Dr. Carolyn Chambers Clark, Award-Winning Author and Wellness Nurse Practitioner

Parents, Worry and Adult Children

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 Parent-Adult Child 

“If someone knows you worry about them, they may see it as an expression of love and caring, but at the same time they can feel irritated and annoyed by it,” according to Dr. Hay in the report of a study published in the December issue of the journal Personal Relationships.

 The more parents and adult children worry about one another and discuss those worries, the more negatively they can view the relationship.

“In a sense it’s socially and emotionally supportive to worry and share your concerns, but you need to do it in a way that doesn’t make the other person feel that you perceive them to be incapable of managing their own affairs,” she said. “Perhaps they feel like you are undermining their autonomy, and maintaining autonomy is important in parent-adult child ties.”

Parents worry about their children largely as a continuation of patterns that developed early in the relationship, Hay believes. “When children are young and parents are responsible for so much of their life, they probably worry about a variety of things, which is not likely to just suddenly stop once their children become adults,” she said.

Indeed, while the focus of adult children’s worries overwhelmingly centers on their parents’ health, parents had many diverse worries, the study found. They talked about their children’s health, but they also mentioned finances, relationship issues and problems in balancing work and family, Hay said.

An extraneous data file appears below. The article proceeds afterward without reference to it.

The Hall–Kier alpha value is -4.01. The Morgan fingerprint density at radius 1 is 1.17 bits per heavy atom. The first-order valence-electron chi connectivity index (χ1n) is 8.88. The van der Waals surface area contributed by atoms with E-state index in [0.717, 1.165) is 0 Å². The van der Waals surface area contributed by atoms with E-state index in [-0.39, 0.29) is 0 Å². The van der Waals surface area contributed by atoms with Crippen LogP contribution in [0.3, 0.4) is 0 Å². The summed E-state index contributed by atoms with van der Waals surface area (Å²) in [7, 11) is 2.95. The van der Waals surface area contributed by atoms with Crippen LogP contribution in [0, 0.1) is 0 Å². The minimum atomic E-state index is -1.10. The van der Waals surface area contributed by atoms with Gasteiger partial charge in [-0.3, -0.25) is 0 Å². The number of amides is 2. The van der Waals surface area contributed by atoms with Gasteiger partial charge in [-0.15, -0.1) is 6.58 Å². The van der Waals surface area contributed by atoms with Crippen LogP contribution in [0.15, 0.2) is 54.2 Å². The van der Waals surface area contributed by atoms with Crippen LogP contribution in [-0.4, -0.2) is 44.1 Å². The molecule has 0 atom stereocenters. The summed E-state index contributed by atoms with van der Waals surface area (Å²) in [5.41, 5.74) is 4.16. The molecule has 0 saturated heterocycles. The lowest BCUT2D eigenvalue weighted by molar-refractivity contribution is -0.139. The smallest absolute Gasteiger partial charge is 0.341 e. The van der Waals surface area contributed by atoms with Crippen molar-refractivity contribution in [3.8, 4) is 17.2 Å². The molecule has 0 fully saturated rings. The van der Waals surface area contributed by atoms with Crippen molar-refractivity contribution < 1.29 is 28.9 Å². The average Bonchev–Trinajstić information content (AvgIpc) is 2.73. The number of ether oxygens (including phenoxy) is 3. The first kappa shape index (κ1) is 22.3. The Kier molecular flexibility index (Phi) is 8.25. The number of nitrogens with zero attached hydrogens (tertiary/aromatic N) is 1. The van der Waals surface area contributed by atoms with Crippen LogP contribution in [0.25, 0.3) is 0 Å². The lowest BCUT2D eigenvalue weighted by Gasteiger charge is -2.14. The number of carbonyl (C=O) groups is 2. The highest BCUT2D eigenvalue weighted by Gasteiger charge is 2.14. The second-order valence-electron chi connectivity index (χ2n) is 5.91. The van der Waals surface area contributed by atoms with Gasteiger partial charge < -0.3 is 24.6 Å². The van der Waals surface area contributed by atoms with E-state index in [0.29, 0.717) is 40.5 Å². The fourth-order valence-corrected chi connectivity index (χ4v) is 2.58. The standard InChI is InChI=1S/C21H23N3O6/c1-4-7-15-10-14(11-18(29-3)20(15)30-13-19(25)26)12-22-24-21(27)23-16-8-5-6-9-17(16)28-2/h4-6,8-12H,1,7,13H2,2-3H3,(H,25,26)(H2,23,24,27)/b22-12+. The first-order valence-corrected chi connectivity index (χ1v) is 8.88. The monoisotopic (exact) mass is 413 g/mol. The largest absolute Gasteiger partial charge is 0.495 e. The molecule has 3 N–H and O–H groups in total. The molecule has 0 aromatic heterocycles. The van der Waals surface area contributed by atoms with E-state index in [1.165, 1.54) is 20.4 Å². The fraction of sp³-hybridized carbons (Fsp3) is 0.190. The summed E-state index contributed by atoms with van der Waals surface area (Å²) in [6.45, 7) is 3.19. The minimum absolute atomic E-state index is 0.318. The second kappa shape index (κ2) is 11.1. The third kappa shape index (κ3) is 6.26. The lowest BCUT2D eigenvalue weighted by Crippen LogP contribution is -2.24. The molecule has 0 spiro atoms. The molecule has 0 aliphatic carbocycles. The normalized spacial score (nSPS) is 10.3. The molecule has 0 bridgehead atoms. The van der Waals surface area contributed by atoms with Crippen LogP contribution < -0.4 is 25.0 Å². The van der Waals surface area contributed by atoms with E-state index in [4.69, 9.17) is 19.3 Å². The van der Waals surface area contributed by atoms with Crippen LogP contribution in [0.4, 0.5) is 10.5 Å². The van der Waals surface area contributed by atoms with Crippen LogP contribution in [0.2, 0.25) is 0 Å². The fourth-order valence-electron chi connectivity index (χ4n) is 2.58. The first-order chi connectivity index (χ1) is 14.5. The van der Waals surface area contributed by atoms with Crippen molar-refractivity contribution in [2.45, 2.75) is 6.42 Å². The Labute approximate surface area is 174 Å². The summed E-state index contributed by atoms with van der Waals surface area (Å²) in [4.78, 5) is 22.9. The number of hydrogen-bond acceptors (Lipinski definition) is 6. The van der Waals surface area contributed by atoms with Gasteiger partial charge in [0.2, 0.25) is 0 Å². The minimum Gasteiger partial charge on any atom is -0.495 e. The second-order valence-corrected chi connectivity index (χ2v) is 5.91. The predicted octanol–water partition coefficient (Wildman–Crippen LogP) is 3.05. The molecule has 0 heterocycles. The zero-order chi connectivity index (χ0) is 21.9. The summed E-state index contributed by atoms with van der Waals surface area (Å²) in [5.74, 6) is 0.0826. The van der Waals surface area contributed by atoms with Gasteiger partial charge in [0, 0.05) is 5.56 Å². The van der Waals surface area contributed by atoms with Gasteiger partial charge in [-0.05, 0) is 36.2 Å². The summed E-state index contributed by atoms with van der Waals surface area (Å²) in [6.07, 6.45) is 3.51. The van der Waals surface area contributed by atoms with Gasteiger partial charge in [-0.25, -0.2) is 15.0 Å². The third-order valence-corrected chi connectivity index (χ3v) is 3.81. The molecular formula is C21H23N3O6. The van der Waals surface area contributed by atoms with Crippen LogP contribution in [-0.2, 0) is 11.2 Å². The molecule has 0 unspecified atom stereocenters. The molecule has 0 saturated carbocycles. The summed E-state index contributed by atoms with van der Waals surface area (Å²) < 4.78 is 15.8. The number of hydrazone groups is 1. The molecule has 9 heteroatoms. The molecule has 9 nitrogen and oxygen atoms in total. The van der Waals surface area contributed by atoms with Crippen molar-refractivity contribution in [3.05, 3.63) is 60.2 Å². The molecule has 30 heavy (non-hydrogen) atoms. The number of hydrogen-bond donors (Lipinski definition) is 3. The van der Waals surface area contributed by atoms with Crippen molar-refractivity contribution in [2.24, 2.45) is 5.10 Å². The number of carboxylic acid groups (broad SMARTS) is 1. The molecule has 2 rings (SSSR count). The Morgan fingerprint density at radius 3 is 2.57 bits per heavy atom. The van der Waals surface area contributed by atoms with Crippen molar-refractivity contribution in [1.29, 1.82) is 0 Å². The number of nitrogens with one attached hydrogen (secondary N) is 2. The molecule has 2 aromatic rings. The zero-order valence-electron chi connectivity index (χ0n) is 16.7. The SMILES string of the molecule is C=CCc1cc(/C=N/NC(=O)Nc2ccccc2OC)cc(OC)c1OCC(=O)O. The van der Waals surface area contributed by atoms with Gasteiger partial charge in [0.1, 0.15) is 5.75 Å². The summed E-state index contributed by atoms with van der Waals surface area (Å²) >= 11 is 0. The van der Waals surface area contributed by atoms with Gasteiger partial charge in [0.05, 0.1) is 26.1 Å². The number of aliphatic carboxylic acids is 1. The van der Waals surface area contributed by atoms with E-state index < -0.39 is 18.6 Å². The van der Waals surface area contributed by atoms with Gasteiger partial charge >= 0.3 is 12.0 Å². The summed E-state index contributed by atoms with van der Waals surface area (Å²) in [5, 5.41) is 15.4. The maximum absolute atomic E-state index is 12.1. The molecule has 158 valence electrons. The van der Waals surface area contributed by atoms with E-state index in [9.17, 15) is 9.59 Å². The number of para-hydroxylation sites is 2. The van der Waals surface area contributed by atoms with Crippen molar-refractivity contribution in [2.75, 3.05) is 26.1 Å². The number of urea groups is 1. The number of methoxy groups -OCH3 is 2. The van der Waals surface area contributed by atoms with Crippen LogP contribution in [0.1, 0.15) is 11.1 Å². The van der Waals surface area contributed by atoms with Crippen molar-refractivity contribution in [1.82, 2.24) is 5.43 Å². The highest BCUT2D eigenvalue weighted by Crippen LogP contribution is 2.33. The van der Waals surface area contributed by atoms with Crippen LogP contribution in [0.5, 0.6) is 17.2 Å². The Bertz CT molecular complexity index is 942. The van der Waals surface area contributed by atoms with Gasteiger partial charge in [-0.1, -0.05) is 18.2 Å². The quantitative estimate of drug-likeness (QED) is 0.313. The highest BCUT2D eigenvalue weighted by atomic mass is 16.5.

A small proportion of adults brought up more global concerns, such as today’s world being a dangerous place, Hay said. The majority of parents discussed anxieties that were specific to their own situation, though, such as their child having an unsafe job, she said.

What can you do if you have adult children to keep your relationship positive?

Here are some ideas...

* Avoid saying you worry, say something like..."I love you and I'm concerned that you're working late. Can we talk about it and find a solution? Maybe you can get a colleague to walk you to your car? Is that feasable?"

*Couch the concern as something normal and that can be discussed, e.g., "I'm concerned about your relationship with Sarah. You told me she's still married. I wonder how you feel about that."

*Give the message that anything can be discussed in a respectful and reasonable way, e.g., "I know you haven't been eating right lately. Can we talk about that in a calm way? What about we set aside an hour on Tuesday? That will give us both time to think about it."

Source: University of Florida (2008, March 18). Excess Worrying Can Harm Parents' Relationships With Grown Children. ScienceDaily. Retrieved March 23, 2008, from http://www.sciencedaily.com­ /releases/2008/03/080317151646.htm

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Think positive and you'll be positive!

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